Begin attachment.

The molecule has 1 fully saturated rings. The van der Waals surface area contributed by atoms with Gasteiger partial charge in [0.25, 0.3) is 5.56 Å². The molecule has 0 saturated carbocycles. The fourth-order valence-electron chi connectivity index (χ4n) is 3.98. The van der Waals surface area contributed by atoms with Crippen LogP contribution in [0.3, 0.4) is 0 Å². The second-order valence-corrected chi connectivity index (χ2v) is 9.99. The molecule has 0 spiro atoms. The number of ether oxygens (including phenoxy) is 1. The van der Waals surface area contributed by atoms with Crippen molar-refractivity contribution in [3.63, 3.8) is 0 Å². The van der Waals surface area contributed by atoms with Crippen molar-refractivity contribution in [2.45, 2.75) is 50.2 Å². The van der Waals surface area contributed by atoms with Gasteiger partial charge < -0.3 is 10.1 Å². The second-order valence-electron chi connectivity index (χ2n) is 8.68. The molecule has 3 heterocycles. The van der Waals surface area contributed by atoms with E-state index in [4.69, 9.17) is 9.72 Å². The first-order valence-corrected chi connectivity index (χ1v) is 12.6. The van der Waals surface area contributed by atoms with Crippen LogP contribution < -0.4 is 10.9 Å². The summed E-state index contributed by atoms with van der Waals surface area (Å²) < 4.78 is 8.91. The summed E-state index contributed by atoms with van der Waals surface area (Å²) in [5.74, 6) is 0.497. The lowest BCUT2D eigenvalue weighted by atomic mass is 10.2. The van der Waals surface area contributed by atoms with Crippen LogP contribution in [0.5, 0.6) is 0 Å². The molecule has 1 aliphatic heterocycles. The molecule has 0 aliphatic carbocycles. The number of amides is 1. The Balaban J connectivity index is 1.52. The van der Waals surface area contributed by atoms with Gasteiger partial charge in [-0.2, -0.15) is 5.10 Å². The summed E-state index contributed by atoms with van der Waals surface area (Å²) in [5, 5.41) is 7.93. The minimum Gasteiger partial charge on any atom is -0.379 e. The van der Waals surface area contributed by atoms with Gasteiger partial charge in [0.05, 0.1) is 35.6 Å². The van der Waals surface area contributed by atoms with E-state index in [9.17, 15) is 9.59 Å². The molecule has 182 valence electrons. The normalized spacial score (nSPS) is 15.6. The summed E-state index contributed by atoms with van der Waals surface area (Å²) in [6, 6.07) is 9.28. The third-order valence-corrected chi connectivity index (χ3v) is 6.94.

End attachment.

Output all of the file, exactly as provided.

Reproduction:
The molecule has 1 fully saturated rings. The van der Waals surface area contributed by atoms with Gasteiger partial charge in [0.25, 0.3) is 5.56 Å². The molecule has 0 saturated carbocycles. The fourth-order valence-electron chi connectivity index (χ4n) is 3.98. The van der Waals surface area contributed by atoms with Crippen LogP contribution in [0.3, 0.4) is 0 Å². The second-order valence-corrected chi connectivity index (χ2v) is 9.99. The molecule has 0 spiro atoms. The number of ether oxygens (including phenoxy) is 1. The van der Waals surface area contributed by atoms with Crippen molar-refractivity contribution in [3.63, 3.8) is 0 Å². The van der Waals surface area contributed by atoms with Crippen molar-refractivity contribution in [2.45, 2.75) is 50.2 Å². The van der Waals surface area contributed by atoms with Gasteiger partial charge < -0.3 is 10.1 Å². The second-order valence-electron chi connectivity index (χ2n) is 8.68. The molecule has 3 heterocycles. The van der Waals surface area contributed by atoms with E-state index in [4.69, 9.17) is 9.72 Å². The first-order valence-corrected chi connectivity index (χ1v) is 12.6. The van der Waals surface area contributed by atoms with Crippen LogP contribution < -0.4 is 10.9 Å². The summed E-state index contributed by atoms with van der Waals surface area (Å²) < 4.78 is 8.91. The summed E-state index contributed by atoms with van der Waals surface area (Å²) in [5.74, 6) is 0.497. The lowest BCUT2D eigenvalue weighted by atomic mass is 10.2. The van der Waals surface area contributed by atoms with Crippen LogP contribution in [0.5, 0.6) is 0 Å². The molecule has 1 aliphatic heterocycles. The molecule has 0 aliphatic carbocycles. The number of amides is 1. The Balaban J connectivity index is 1.52. The van der Waals surface area contributed by atoms with Gasteiger partial charge in [-0.2, -0.15) is 5.10 Å². The summed E-state index contributed by atoms with van der Waals surface area (Å²) in [5, 5.41) is 7.93. The minimum Gasteiger partial charge on any atom is -0.379 e. The van der Waals surface area contributed by atoms with Gasteiger partial charge in [0.05, 0.1) is 35.6 Å². The van der Waals surface area contributed by atoms with E-state index in [9.17, 15) is 9.59 Å². The molecule has 182 valence electrons. The normalized spacial score (nSPS) is 15.6. The summed E-state index contributed by atoms with van der Waals surface area (Å²) in [6, 6.07) is 9.28. The third-order valence-corrected chi connectivity index (χ3v) is 6.94.